Water managers have decided there’s not enough to spare in reservoirs this year to release water for endangered fish in the critical 15-mile reach of the Colorado River near Grand Junction. Every year since 1995 water managers have considered whether to release extra flows to try and extend the peak flow period as part of the Upper Colorado River Endangered Fish Recovery Program, known as Coordinated Reservoir Operations or CROS. Participating entities include the Bureau of Reclamation, (Green Mountain, Ruedi reservoirs), Denver Water (the Moffat Tunnel collection system and Williams Fork Reservoir), the Colorado River Water Conservation District (Wolford Mountain Reservoir), and Northern Water Conservancy District (Windy Gap and Willow Creek reservoirs). CROS has occurred in 12 of the last 27 years, according to Michelle Garrison, senior water resource specialist with the CWCB. Water will still be released later in the year for the benefit of the fish through other programs.
Colorado Basin Roundtable member appointments
At the May 23 meeting of the Colorado Basin Roundtable, Grand County Commissioner Merrit Linke was appointed the at-large agriculture representative, replacing Kremmling rancher Paul Bruchez, who is now on the Colorado Water Conservation Board. Kirsten Kurath, general counsel for the Grand Valley Water Users Association, and April Long, a water resources engineer for the city of Aspen and executive director of the Ruedi Water and Power Authority, were both appointed vice-chairs of the roundtable. Jason Turner, an attorney with the River District, remains the chair.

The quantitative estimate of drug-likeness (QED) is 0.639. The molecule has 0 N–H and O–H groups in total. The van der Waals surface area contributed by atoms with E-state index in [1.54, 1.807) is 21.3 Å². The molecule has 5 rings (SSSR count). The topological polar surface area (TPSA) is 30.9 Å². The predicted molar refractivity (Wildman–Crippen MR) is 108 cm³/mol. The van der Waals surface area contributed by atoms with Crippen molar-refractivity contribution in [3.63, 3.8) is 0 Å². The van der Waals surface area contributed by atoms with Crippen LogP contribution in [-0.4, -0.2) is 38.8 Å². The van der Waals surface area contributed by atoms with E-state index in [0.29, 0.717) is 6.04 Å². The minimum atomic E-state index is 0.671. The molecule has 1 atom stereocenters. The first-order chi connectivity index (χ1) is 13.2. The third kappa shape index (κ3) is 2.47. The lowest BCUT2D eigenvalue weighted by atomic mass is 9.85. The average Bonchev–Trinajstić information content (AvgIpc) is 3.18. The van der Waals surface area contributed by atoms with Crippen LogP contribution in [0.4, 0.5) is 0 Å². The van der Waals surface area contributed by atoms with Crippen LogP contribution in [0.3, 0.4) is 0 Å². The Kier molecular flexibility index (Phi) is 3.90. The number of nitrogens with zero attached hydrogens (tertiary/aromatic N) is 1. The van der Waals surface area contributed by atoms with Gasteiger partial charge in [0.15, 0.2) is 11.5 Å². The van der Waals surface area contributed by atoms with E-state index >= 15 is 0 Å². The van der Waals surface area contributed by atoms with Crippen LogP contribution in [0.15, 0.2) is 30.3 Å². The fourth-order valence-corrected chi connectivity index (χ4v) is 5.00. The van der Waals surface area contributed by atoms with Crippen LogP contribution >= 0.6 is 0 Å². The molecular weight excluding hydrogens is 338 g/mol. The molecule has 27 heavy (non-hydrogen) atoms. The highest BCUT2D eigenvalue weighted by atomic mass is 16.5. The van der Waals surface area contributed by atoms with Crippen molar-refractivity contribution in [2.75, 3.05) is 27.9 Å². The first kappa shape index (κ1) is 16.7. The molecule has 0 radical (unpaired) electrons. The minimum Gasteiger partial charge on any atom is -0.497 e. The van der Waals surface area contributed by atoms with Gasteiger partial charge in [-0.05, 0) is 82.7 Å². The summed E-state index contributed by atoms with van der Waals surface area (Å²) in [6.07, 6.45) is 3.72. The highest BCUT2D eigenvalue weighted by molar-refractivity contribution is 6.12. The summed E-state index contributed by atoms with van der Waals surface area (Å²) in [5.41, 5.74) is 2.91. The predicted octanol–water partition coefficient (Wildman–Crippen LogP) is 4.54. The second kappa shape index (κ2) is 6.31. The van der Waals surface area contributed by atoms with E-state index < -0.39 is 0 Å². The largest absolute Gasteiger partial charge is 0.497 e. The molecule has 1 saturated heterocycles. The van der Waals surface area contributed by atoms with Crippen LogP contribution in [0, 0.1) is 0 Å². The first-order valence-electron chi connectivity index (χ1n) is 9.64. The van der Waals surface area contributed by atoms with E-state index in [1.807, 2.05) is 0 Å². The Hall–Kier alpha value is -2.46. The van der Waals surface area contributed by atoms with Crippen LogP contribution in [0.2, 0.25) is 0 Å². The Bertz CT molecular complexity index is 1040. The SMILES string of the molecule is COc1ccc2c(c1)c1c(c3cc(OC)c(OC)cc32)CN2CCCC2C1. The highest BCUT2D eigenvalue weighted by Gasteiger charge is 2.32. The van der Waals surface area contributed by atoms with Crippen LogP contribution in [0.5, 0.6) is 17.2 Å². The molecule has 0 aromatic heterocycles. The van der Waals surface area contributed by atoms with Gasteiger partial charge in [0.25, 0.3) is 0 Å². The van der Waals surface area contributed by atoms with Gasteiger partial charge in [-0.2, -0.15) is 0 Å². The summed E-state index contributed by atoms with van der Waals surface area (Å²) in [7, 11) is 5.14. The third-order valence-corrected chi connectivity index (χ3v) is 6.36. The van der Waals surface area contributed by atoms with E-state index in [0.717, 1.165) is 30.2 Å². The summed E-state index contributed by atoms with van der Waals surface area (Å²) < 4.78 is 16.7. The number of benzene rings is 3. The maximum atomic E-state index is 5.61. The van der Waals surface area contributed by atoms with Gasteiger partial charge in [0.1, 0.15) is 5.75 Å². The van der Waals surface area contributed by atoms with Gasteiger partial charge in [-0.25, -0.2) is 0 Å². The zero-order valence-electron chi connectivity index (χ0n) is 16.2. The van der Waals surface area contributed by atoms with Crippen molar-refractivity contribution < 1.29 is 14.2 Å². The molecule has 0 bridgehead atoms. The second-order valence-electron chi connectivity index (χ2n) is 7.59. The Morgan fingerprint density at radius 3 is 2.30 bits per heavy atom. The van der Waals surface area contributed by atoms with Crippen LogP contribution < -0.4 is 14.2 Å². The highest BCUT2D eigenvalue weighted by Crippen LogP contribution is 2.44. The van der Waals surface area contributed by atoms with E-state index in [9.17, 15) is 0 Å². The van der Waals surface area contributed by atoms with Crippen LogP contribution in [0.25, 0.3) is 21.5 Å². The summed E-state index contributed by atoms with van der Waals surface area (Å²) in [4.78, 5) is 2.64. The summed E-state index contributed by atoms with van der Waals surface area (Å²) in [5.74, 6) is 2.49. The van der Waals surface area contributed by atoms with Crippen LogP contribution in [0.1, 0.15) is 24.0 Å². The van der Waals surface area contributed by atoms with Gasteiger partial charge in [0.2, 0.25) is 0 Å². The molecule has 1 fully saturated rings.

San Juan trends
A recent paper by John Norton and Michael Preston analyzing the trends in temperatures, precipitation and stream runoff in the San Juan Mountains over the last 22 years seems to confirm what climate scientists have been saying: temperatures are rising and streamflows are declining more quickly in the southwestern part of the state. Using data from 23 SNOTEL sites and 18 stream gauges in the San Juan, Rio Grande, Dolores and Gunnison river basins, the paper found the average annual temperature has increased by 3.6 degrees Fahrenheit while average annual precipitation has decreased by 19%. The fall season has experienced the greatest average annual temperature increase. Precipitation in winter is slightly up, while decreasing significantly in spring, summer and fall. Runoff from 18 streams emanating from the San Juan Mountains has decreased by nearly 27%, with the San Juan basin seeing the worst decline at 34%.
Town of Eagle water project